Isaiah’s promises seem extravagant, don’t they? If we look at them literally, they are quite marvelous. God will permanently alter the Holy Land itself. If we read these verses spiritually, the promises become even more inspiring: God is promising to alter us at the very center of our hearts. For all the generosity he has shown us, God still asks us to come and receive his grace. He still asks us to settle ourselves in his presence so that he can fill us up.
St. Bernard of Clairvaux, a twelfth-century monk from France, explained it this way:
The man who is wise . . . will see his life as more like a reservoir than a canal. The canal simultaneously pours out what it receives; the reservoir retains the water until it is filled, then discharges the overflow without loss to itself. . . . You too must learn to await this fullness before pouring out your gifts. God never intended us to be a “canal,” always giving away whatever we receive. No, he wants to take care of us—day after day. He knows that if we can learn to be like “reservoirs,” not only will we become more joyful and peaceful, but we will also become more effective in caring for the people around us.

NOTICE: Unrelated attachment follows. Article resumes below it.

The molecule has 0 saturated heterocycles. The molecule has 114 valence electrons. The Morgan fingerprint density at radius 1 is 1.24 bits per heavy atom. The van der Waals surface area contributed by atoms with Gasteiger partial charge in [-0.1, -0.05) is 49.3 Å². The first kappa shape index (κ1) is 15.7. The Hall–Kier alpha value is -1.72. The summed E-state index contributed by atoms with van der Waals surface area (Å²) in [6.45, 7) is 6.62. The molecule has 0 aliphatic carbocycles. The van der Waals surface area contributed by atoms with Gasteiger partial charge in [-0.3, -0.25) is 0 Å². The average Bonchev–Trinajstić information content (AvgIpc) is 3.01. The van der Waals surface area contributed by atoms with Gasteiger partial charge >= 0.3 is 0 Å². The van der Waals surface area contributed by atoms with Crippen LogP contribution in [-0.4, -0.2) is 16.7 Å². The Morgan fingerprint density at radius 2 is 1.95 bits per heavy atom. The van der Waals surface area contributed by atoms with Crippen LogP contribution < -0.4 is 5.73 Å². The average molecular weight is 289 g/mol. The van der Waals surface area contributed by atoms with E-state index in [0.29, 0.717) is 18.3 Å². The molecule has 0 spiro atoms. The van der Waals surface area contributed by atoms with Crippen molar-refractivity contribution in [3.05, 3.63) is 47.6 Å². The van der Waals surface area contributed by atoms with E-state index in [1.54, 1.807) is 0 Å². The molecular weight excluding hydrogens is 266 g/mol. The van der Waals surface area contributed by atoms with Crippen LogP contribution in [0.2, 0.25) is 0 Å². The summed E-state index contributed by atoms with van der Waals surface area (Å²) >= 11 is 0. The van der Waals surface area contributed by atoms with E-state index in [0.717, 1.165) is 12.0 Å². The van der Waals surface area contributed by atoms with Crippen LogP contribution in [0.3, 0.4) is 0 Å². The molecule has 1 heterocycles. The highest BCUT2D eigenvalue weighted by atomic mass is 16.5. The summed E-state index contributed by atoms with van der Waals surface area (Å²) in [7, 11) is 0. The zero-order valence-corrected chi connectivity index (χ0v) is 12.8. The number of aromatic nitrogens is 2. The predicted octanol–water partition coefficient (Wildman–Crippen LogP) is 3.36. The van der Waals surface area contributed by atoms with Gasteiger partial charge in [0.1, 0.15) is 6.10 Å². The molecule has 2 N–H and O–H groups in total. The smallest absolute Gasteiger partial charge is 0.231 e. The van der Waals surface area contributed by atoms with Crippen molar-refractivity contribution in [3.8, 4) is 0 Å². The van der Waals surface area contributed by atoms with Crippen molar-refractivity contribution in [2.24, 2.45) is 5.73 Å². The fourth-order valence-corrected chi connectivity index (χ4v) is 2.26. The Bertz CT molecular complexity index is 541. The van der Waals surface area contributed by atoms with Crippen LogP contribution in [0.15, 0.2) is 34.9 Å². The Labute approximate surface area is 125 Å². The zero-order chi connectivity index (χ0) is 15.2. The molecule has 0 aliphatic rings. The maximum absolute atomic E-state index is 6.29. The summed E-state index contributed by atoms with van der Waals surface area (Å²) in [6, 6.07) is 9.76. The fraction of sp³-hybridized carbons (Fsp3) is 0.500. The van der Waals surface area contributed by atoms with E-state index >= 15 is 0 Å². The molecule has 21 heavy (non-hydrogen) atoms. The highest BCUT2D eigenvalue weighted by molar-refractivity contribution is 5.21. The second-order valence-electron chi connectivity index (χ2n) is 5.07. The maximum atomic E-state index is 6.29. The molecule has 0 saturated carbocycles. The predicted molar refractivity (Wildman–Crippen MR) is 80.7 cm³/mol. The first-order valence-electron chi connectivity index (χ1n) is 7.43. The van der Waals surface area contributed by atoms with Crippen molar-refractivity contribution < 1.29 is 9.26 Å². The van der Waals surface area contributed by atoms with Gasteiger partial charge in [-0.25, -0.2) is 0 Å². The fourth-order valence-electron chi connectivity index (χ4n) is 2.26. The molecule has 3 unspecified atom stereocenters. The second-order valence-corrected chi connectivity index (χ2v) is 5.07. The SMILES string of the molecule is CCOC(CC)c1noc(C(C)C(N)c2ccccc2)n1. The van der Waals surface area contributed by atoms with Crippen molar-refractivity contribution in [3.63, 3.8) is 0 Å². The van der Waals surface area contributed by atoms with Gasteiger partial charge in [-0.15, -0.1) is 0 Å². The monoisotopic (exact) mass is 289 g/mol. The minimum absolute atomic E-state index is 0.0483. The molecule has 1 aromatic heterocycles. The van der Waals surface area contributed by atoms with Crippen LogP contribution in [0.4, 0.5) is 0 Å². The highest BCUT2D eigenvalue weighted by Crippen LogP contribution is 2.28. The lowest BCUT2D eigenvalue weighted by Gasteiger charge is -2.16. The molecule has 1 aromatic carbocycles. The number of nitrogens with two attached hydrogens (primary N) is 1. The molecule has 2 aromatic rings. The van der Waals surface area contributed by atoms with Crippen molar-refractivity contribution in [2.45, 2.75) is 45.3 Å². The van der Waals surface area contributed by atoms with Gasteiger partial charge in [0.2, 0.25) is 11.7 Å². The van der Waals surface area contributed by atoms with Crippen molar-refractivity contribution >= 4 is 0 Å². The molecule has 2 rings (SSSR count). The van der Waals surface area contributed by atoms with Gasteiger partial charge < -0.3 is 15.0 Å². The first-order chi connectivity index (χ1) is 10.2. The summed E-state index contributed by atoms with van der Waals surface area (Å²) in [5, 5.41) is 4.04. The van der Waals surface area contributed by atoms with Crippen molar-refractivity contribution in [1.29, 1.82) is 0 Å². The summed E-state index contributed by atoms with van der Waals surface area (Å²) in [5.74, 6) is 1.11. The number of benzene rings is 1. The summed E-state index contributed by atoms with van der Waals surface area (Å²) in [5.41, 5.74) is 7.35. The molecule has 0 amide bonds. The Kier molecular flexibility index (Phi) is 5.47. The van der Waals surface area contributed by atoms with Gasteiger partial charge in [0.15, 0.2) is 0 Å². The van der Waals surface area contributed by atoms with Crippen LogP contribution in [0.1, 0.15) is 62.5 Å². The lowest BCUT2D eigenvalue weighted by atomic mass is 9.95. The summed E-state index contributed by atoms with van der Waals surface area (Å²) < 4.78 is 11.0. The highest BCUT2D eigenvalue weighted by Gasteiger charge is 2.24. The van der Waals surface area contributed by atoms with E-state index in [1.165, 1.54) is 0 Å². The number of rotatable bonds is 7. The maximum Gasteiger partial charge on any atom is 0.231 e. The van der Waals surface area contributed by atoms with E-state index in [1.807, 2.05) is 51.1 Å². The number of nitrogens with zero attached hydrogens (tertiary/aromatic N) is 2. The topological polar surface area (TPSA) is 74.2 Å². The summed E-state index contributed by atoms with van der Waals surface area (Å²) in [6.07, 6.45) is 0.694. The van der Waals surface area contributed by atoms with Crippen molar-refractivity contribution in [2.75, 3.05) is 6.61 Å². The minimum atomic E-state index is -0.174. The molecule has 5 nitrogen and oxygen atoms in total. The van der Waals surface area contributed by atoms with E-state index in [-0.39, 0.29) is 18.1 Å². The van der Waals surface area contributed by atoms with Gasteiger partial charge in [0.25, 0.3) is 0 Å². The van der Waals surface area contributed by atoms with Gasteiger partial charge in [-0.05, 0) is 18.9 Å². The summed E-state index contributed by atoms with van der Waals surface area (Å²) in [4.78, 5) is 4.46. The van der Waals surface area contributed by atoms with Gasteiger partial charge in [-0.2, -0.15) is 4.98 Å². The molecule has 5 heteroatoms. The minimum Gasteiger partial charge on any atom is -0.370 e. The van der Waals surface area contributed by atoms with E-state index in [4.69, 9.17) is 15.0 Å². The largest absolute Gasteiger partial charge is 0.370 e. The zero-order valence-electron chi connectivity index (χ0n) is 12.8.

We pour ourselves out every day: for our children, for our aging parents and for our co-workers. But if we spend all of our time taking care of everyone else, we’ll end up physically exhausted and spiritually depleted.
There’s nothing wrong with taking five minutes each day to soak up the love and mercy of God. There’s nothing wrong with becoming a reservoir instead of a canal. God’s extravagant promises are for you just as much as they are for everyone else.
“Here I am, Lord. Come and fill me up!”